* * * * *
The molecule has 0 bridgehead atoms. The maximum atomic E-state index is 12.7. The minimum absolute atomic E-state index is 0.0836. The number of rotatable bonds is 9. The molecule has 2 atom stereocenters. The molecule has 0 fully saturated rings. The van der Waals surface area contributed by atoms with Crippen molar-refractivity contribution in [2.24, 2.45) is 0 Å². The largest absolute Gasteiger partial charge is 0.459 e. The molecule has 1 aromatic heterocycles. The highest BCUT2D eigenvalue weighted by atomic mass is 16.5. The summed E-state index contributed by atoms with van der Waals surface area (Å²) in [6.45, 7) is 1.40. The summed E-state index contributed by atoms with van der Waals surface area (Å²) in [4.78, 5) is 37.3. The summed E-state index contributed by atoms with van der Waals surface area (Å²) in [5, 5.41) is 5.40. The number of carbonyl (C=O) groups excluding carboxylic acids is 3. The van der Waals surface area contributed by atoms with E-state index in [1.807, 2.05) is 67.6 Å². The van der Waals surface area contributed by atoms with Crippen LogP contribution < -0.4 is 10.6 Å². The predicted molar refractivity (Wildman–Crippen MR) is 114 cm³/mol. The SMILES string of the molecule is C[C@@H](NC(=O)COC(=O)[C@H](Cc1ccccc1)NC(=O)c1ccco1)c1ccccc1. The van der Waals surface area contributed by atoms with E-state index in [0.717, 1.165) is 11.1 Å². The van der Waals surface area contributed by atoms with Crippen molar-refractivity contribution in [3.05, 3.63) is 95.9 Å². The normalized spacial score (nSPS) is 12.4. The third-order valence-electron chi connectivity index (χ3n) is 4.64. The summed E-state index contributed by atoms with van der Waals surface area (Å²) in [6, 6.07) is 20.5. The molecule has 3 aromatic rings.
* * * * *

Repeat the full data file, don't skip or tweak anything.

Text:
The molecule has 0 bridgehead atoms. The maximum atomic E-state index is 12.7. The minimum absolute atomic E-state index is 0.0836. The number of rotatable bonds is 9. The molecule has 2 atom stereocenters. The molecule has 0 fully saturated rings. The van der Waals surface area contributed by atoms with Crippen molar-refractivity contribution in [2.24, 2.45) is 0 Å². The largest absolute Gasteiger partial charge is 0.459 e. The molecule has 1 aromatic heterocycles. The highest BCUT2D eigenvalue weighted by atomic mass is 16.5. The summed E-state index contributed by atoms with van der Waals surface area (Å²) in [6.45, 7) is 1.40. The summed E-state index contributed by atoms with van der Waals surface area (Å²) in [4.78, 5) is 37.3. The summed E-state index contributed by atoms with van der Waals surface area (Å²) in [5, 5.41) is 5.40. The number of carbonyl (C=O) groups excluding carboxylic acids is 3. The van der Waals surface area contributed by atoms with E-state index in [1.807, 2.05) is 67.6 Å². The van der Waals surface area contributed by atoms with Crippen LogP contribution < -0.4 is 10.6 Å². The predicted molar refractivity (Wildman–Crippen MR) is 114 cm³/mol. The SMILES string of the molecule is C[C@@H](NC(=O)COC(=O)[C@H](Cc1ccccc1)NC(=O)c1ccco1)c1ccccc1. The van der Waals surface area contributed by atoms with E-state index in [0.717, 1.165) is 11.1 Å². The van der Waals surface area contributed by atoms with Crippen molar-refractivity contribution in [3.05, 3.63) is 95.9 Å². The normalized spacial score (nSPS) is 12.4. The third-order valence-electron chi connectivity index (χ3n) is 4.64. The summed E-state index contributed by atoms with van der Waals surface area (Å²) in [6, 6.07) is 20.5. The molecule has 3 aromatic rings.